Byzantine Studies Association of North America (BSANA)-sponsored sessions at 2014 International Congress on Medieval Studies, 8-11 May 2014, Western Michigan University, Kalamazoo, MI
Session A: Contested Spaces and Byzantium
The landscape of the Roman world as it began fragmenting in late antiquity, as well as its proximity to Sassanid Persia (and later, the Caliphates, the Abbasids, the Seljuks, and then finally the Ottomans) meant that the Eastern half of the Empire was constantly having to solve the problem of contested spaces on several fronts. Militarily, the frontier of the Middle East was subject to much back-and-forth between Persia and Byzantium, as the early sixth century Sassanid siege of Amida demonstrates, as does the expedition of the Himyarites into northern Arabia. The Sassanid desire to restore Achaemenid-era borders in the Middle East and Asia Minor also made Jerusalem and Antioch the objects of struggle over occupation in the early seventh century. Of course, Muslim possession of formerly Roman territories fueled the Crusades during the Middle Ages, making Constantinople itself an object of siege and an occupied territory in the thirteenth century. In between the seventh and thirteenth centuries, the Bulgars, Khazars, Rus’, and Seljuk Turks turned eastern Europe and the Balkans into focal points of military struggle as well, such as with the Battle of Manzikert in the eleventh century.
From a religious point of view, central and eastern Europe became loci of conflict and negotiation between Byzantine and Frankish Christianity, such as the mission to Moravia of Cyril and Methodius, and the apparent jockeying of the Bulgars and the Rus’ between Constantinople and Rome for the most favorable terms on conversion.
On a civic scale, the Byzantine city itself has been a location of physical and religious strife; militarily, besides the 1204 sack of Constantinople by the Fourth Crusaders, there was the 626 attack by the Avars, and the tenth century sea attacks by the Rus’. In religious terms, the public spaces of cities in Byzantium have been subject to struggle, such as the competing choral street processions of the Arians and the Nicenes led by John Chrysostom in the late fourth/early fifth century, the East/West religious aspects of the Latin Empire of Constantinople in the thirteenth century, and into fourteenth century with the theological dimensions of the Zealot/Hesychast controversy in Thessaloniki. Even within the church building, there is discursive and liturgical struggle, such as Symeon of Thessaloniki’s pitting of the "sung service” of Hagia Sophia in Constantinople against the neo-Sabaïtic typikon that had become nearly universal by the time Symeon was writing in the fifteenth century.
This panel, then, will explore the theme of contested spaces in Byzantium. How can we better understand and interrogate issues of space and society in the Byzantine world? How do social forces in Byzantium construct these spaces, and how do these spaces, be they physical or ideological, subsequently influence society? What fresh theoretical approaches might be helpful?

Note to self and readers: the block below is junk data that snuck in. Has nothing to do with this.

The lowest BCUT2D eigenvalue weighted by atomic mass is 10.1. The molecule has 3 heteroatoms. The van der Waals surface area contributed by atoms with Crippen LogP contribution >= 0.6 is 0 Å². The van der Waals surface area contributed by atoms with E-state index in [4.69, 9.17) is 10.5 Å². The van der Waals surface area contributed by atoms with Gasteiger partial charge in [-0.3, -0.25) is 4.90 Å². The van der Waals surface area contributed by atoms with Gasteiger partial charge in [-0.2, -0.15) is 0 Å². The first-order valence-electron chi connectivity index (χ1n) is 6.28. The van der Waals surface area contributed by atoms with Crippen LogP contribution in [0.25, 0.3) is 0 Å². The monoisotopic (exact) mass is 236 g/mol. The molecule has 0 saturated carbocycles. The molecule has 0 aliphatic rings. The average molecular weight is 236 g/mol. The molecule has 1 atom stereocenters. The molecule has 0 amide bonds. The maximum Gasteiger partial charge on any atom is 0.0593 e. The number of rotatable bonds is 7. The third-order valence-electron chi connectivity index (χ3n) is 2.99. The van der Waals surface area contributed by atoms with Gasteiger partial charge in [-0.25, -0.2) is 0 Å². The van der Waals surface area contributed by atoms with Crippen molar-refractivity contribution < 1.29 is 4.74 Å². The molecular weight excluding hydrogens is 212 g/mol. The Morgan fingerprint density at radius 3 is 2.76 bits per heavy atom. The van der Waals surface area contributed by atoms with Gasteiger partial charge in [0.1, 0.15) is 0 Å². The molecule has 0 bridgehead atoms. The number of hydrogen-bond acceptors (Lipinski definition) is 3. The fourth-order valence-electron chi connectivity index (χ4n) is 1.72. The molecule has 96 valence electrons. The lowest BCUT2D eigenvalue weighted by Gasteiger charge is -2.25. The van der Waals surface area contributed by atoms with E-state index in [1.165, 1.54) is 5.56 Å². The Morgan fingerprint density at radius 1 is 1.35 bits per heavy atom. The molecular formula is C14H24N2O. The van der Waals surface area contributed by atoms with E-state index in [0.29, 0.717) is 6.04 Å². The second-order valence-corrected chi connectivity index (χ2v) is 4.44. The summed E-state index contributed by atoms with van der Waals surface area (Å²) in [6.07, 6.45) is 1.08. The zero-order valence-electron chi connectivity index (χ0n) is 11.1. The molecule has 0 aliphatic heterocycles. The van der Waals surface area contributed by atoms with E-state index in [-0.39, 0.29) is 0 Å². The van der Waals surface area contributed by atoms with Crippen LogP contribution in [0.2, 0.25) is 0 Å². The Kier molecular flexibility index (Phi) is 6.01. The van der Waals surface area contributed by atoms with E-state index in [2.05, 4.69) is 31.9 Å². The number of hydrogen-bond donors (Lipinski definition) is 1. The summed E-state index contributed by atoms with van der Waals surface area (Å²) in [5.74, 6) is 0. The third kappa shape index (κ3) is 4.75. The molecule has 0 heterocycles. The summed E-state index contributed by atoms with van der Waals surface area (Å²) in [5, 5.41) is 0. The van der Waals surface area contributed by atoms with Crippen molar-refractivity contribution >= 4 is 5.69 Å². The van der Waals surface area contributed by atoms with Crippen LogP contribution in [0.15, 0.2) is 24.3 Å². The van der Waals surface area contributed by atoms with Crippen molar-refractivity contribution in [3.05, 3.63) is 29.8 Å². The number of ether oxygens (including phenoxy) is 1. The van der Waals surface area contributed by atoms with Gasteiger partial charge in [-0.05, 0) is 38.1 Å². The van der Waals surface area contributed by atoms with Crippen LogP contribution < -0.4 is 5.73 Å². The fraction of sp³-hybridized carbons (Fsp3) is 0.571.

Session B: Remaking the Empire: Socioeconomic Connectivity and Imperial Architecture under Justinian
Justinian’s empire saw Constantinople control the most extensive territory it would hold for the rest of its days. These conquests also renewed networks of socioeconomic connectivity across the Mediterranean, bonds that held west and east together and facilitated the movement of not only goods and people, but ideas, styles, and even disease. Within the artistic and architectural spheres, this connectivity–along with the emperor’s Mediterranean-wide ambitions–led to a period of building on a grand scale. Broadly Byzantine structures in part modeled on the cosmopolitan style of the imperial heartland appeared throughout the Mediterranean, and even the white marble quarried from the island of Marmara saw use in every corner of the restored Empire. Justinian’s building program itself has been well studied and its artistic uniformity is well known. What is comparatively poorly understood are the networks of exchange and communication that facilitated the movement of these ideas and materials, and the situation of these new structures and styles within local settings. Under what directive was marble quarried and shipped? How were building materials transported, and how was this transportation financed and organized by official or private mechanisms? Who were the artisans? And how were these new structures understood by local communities far from the Byzantine core? To what extent did they represent foreign dominance? How might their meanings have been transformed and renegotiated within different local contexts? This session brings together scholars exploring the role of renewed socioeconomic connectivity in the development of the vibrant artistic and architectural programs of late antiquity.
Please send abstracts of no more than a page to Richard Barrett at email@example.com by 15 September 2013.